Posted in 21st Century life, 21st Century parenting, 21st Century vocabulary words, evaluating video, family conversations, media literacy, parents and technology

Building Habits of Video Evaluation into the Conversation & the Curriculum

Videos are everywhere on social media, but quite a few that we view on various sites are doctored and edited, often seeking to muck up the facts. Understanding how to evaluate and identify red flags in a video is now a critical 21st Century media literacy skill that everyone — parents, students, and educators — needs to acquire.

Recently the staff at Washington Post Fact Checker created a useful teaching and learning tool that can help all of us — young people and adults — understand more about today’s video landscape.

Seeing Isn't Believing
Click to visit the website as the Washington Post.

Seeing Isn’t Believing, the title of this guide to manipulated video, says it all. In today’s always- connected world, with people able to create and publish just about anything they want, we cannot always believe what we see in a video. Instead it’s necessary to take the time to evaluate — considering how the video is made, thinking about the purpose it serves, and looking closely to see if it has been doctored in some way.     Continue reading “Building Habits of Video Evaluation into the Conversation & the Curriculum”

Posted in 21st Century Learning, 21st Century vocabulary words, credibility, educating digital natives, parents and technology

Building Habits of Credibility into the Curriculum & the Conversation

21st Century Vocabulary Words - Credibility
21st Century Vocabulary Words – Credibility

How do we help children identify and understand information that is not credible?

Election seasons provide some of the best opportunities to teach 21st Century young people about credibility — in school, at home, online and off. As we go about electing new leaders, we see and hear candidates stating all sorts of claims, assertions, rumors, and postulations. Some are true, others slightly true, some absurdly false, but all come via various media, social and otherwise, though not always online.

Use the months before an election to encourage young people, and your child especially, to think about credibility. Focus on the ways that the media share information and on how to discover whether facts are true or not true.                                   Continue reading “Building Habits of Credibility into the Curriculum & the Conversation”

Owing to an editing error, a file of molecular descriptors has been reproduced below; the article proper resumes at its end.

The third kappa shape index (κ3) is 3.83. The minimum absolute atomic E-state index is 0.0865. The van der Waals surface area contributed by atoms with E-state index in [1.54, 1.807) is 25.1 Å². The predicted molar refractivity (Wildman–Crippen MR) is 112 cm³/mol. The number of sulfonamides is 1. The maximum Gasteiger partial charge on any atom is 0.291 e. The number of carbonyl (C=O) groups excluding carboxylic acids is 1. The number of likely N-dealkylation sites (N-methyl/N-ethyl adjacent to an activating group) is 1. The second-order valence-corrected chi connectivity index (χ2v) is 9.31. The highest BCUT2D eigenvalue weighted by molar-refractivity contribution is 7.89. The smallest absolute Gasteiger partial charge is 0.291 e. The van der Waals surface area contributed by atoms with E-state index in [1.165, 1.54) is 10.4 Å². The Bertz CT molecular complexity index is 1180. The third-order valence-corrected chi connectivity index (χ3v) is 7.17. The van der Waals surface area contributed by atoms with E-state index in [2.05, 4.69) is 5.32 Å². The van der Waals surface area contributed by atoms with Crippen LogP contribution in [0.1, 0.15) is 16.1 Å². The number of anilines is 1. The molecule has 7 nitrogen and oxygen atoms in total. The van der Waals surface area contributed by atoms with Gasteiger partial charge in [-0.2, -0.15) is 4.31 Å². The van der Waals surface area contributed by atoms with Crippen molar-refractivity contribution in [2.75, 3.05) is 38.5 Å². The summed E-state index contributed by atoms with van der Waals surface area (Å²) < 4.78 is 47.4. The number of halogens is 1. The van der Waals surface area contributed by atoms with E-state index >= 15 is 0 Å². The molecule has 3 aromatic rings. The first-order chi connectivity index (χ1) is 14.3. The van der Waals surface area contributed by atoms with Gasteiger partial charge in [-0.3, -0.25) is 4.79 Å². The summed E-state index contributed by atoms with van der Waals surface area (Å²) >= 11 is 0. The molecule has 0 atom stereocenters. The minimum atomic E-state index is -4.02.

Posted in 21st Century Learning, 21st Century parenting, 21st Century vocabulary words, cyber-bullying, digital citizenship, digital learning, digital life, digital parenting, kids and privacy, parents and technology

Building Habits of Privacy Into the Conversation & the Curriculum

21st Century Vocabulary Words — Privacy
21st Century Vocabulary Words — Privacy

Young people confuse privacy with safety.

While most kids carefully follow the rules that parents and teachers set out — no names, addresses, telephone numbers, or other personal information — when it comes to the big privacy picture, it turns out that many children understand very little about their personal data, how it accumulates, and how it affects privacy. (Check out my privacy links at the end of this post.)

Thus we need an alternate privacy teaching strategy that helps 21st Century kids — all ages really — understand how their digital-world data accumulates — even when users observe the all-important safety rules.

Bruce Schneier, a fellow at the Berkman Center for Internet and Society at Harvard Law School, writes about and consults on data and security, and his blog is Schneier on Security. In a 2010 post, A Revised Taxonomy of Social Networking Data, Schneier suggests how to classify data into six personal categories, the data generated as we use social media (and I’ll add other websites and games), and how all this data creates an individual’s digital profile. (Note: profile is another 21st Century vocabulary word).

Continue reading “Building Habits of Privacy Into the Conversation & the Curriculum”